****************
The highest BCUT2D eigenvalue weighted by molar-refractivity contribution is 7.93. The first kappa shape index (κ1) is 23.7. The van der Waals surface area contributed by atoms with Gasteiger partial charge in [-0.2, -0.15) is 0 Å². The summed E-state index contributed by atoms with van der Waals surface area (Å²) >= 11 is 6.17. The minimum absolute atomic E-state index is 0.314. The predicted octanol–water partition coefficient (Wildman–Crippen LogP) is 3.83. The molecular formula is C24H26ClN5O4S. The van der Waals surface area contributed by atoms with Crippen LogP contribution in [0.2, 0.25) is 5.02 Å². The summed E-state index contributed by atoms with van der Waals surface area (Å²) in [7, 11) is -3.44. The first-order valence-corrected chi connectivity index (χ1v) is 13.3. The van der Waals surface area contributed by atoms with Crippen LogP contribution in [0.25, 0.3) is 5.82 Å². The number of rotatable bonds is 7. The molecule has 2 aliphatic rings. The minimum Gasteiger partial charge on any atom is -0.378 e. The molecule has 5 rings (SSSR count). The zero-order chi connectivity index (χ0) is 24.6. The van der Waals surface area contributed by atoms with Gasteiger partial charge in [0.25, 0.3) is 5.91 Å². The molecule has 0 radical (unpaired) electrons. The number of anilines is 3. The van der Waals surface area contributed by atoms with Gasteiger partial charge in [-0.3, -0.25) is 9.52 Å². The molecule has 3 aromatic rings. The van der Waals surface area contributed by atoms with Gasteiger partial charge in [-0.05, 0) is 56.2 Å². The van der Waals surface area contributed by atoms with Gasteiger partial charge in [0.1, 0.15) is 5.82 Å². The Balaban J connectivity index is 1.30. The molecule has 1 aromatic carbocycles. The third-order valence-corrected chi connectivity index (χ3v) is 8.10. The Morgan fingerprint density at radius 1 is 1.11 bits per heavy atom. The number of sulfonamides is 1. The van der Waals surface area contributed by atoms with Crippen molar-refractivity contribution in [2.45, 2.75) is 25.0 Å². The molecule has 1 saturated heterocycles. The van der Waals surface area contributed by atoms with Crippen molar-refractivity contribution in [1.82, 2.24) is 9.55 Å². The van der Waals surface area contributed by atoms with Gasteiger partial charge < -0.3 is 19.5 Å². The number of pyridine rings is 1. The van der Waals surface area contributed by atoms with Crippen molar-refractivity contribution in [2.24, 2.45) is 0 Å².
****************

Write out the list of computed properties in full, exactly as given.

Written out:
The highest BCUT2D eigenvalue weighted by molar-refractivity contribution is 7.93. The first kappa shape index (κ1) is 23.7. The van der Waals surface area contributed by atoms with Gasteiger partial charge in [-0.2, -0.15) is 0 Å². The summed E-state index contributed by atoms with van der Waals surface area (Å²) >= 11 is 6.17. The minimum absolute atomic E-state index is 0.314. The predicted octanol–water partition coefficient (Wildman–Crippen LogP) is 3.83. The molecular formula is C24H26ClN5O4S. The van der Waals surface area contributed by atoms with Crippen LogP contribution in [0.2, 0.25) is 5.02 Å². The summed E-state index contributed by atoms with van der Waals surface area (Å²) in [7, 11) is -3.44. The first-order valence-corrected chi connectivity index (χ1v) is 13.3. The van der Waals surface area contributed by atoms with Crippen LogP contribution in [0.25, 0.3) is 5.82 Å². The number of rotatable bonds is 7. The molecule has 2 aliphatic rings. The minimum Gasteiger partial charge on any atom is -0.378 e. The molecule has 5 rings (SSSR count). The zero-order chi connectivity index (χ0) is 24.6. The van der Waals surface area contributed by atoms with Gasteiger partial charge in [0.25, 0.3) is 5.91 Å². The molecule has 0 radical (unpaired) electrons. The number of anilines is 3. The van der Waals surface area contributed by atoms with Gasteiger partial charge in [-0.3, -0.25) is 9.52 Å². The molecule has 3 aromatic rings. The van der Waals surface area contributed by atoms with Gasteiger partial charge in [-0.05, 0) is 56.2 Å². The van der Waals surface area contributed by atoms with Gasteiger partial charge in [0.1, 0.15) is 5.82 Å². The Balaban J connectivity index is 1.30. The molecule has 1 aromatic carbocycles. The third-order valence-corrected chi connectivity index (χ3v) is 8.10. The Morgan fingerprint density at radius 1 is 1.11 bits per heavy atom. The number of sulfonamides is 1. The van der Waals surface area contributed by atoms with Crippen molar-refractivity contribution in [2.45, 2.75) is 25.0 Å². The molecule has 1 saturated heterocycles. The van der Waals surface area contributed by atoms with Crippen molar-refractivity contribution in [1.82, 2.24) is 9.55 Å². The van der Waals surface area contributed by atoms with Gasteiger partial charge < -0.3 is 19.5 Å². The number of pyridine rings is 1. The van der Waals surface area contributed by atoms with Crippen molar-refractivity contribution in [2.24, 2.45) is 0 Å².